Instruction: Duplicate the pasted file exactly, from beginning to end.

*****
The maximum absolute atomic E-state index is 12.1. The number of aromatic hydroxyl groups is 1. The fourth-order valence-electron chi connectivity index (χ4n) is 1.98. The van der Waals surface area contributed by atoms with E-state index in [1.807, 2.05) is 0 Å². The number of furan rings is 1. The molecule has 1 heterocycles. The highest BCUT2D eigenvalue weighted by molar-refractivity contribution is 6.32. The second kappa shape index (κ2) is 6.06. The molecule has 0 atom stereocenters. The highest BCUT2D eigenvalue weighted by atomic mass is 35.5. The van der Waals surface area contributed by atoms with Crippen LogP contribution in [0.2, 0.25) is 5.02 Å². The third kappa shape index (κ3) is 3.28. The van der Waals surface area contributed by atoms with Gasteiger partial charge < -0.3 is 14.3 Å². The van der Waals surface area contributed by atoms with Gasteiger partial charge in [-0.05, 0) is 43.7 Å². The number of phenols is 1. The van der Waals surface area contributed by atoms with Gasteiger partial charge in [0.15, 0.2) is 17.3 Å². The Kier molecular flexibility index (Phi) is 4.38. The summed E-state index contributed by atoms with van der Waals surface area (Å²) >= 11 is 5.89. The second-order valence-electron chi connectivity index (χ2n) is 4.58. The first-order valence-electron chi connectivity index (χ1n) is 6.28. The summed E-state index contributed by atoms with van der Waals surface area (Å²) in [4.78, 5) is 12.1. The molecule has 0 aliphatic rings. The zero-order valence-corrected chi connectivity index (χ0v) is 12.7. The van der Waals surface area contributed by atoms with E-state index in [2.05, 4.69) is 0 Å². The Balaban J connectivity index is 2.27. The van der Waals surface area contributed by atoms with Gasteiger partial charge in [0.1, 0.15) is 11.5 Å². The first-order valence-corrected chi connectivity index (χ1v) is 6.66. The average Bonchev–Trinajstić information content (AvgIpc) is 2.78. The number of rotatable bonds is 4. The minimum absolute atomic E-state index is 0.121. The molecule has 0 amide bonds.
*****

The maximum absolute atomic E-state index is 12.1. The number of aromatic hydroxyl groups is 1. The fourth-order valence-electron chi connectivity index (χ4n) is 1.98. The van der Waals surface area contributed by atoms with E-state index in [1.807, 2.05) is 0 Å². The number of furan rings is 1. The molecule has 1 heterocycles. The highest BCUT2D eigenvalue weighted by molar-refractivity contribution is 6.32. The second kappa shape index (κ2) is 6.06. The molecule has 0 atom stereocenters. The highest BCUT2D eigenvalue weighted by atomic mass is 35.5. The van der Waals surface area contributed by atoms with Crippen LogP contribution in [0.2, 0.25) is 5.02 Å². The third kappa shape index (κ3) is 3.28. The van der Waals surface area contributed by atoms with Gasteiger partial charge < -0.3 is 14.3 Å². The van der Waals surface area contributed by atoms with Gasteiger partial charge in [-0.05, 0) is 43.7 Å². The number of phenols is 1. The van der Waals surface area contributed by atoms with Gasteiger partial charge in [0.15, 0.2) is 17.3 Å². The Kier molecular flexibility index (Phi) is 4.38. The summed E-state index contributed by atoms with van der Waals surface area (Å²) >= 11 is 5.89. The second-order valence-electron chi connectivity index (χ2n) is 4.58. The first-order valence-electron chi connectivity index (χ1n) is 6.28. The summed E-state index contributed by atoms with van der Waals surface area (Å²) in [4.78, 5) is 12.1. The molecule has 0 aliphatic rings. The zero-order valence-corrected chi connectivity index (χ0v) is 12.7. The van der Waals surface area contributed by atoms with E-state index in [2.05, 4.69) is 0 Å². The Balaban J connectivity index is 2.27. The van der Waals surface area contributed by atoms with Gasteiger partial charge in [0.1, 0.15) is 11.5 Å². The first-order valence-corrected chi connectivity index (χ1v) is 6.66. The average Bonchev–Trinajstić information content (AvgIpc) is 2.78. The number of rotatable bonds is 4. The minimum absolute atomic E-state index is 0.121. The molecule has 0 amide bonds.